Danielle S. Allen

Danielle S. Allen
UPS Foundation Professor
School of Social Science

Danielle Allen is a political theorist who has published broadly in democratic theory, political sociology, and the history of political thought. Widely known for her work on justice and citizenship in both ancient Athens and modern America, Allen is the author of The World of Prometheus: The Politics of Punishing in Democratic Athens (2000), Talking to Strangers: Anxieties of Citizenship since Brown v. Board of Education (2004), Why Plato Wrote (2010), and Our Declaration (Norton/Liveright, 2014). In 2002, she was awarded a MacArthur Fellowship for her ability to combine “the classicist’s careful attention to texts and language with the political theorist’s sophisticated and informed engagement.” She is currently working on books on citizenship in the digital age and political equality. Allen is a frequent public lecturer and regular guest on public radio affiliates to discuss issues of citizenship, as well as an occasional contributor on similar subjects to the Washington Post, Boston Review, Democracy, Cabinet, and The Nation.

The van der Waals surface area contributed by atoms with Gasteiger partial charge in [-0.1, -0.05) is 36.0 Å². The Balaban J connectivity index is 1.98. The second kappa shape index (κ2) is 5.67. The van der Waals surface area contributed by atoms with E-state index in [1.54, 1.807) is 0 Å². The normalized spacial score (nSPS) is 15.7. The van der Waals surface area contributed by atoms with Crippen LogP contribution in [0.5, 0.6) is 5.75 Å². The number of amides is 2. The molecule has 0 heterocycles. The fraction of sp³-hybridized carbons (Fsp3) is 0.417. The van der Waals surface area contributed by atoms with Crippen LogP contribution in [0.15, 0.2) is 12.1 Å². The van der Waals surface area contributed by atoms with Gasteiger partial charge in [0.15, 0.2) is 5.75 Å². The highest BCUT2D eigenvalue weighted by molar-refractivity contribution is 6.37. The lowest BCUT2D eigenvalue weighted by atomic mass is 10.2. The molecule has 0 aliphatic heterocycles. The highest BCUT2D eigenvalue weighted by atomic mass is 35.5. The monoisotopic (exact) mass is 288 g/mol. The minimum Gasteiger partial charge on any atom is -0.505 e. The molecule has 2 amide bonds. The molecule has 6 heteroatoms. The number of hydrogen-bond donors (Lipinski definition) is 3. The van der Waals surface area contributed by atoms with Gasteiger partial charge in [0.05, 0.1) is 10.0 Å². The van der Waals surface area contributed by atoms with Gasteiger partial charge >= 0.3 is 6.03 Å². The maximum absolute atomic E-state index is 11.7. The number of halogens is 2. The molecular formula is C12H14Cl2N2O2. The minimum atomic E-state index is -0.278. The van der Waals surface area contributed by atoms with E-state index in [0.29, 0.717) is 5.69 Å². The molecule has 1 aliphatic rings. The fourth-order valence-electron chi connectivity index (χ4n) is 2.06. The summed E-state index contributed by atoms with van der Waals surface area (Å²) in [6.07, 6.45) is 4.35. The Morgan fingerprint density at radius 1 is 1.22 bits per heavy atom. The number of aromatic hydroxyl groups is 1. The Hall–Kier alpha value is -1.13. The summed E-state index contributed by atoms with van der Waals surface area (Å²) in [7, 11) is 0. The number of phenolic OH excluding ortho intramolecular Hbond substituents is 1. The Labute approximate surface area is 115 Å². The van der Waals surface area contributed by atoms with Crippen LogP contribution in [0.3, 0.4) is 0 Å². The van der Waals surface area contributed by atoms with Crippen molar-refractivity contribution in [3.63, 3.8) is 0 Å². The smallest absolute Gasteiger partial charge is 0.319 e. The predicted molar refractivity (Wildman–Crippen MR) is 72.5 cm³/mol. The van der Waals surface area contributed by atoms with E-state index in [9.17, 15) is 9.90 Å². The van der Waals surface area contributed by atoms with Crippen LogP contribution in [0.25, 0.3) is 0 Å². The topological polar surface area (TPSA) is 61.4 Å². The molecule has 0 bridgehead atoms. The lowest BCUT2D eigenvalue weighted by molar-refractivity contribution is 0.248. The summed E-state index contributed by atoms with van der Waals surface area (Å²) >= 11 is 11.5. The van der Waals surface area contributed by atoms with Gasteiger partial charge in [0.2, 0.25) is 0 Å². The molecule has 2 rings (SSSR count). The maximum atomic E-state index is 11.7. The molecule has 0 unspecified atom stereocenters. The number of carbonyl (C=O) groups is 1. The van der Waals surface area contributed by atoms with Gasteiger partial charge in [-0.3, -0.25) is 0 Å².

University of Cambridge, Ph.D., Classics, 1996; Harvard University, Ph.D., Government, 2001; The University of Chicago, Assistant Professor 1997–2000, Associate Professor 2000–03, Professor 2003–07, Dean of the Division of Humanities 2004–07; Institute for Advanced Study, UPS Foundation Professor 2007–; MacArthur Fellowship 2002; American Academy of Arts and Sciences, Member; Trustee of Amherst College, Mellon Foundation; Pulitzer Prize Board, Chair; PROSE Award in Education 2013 

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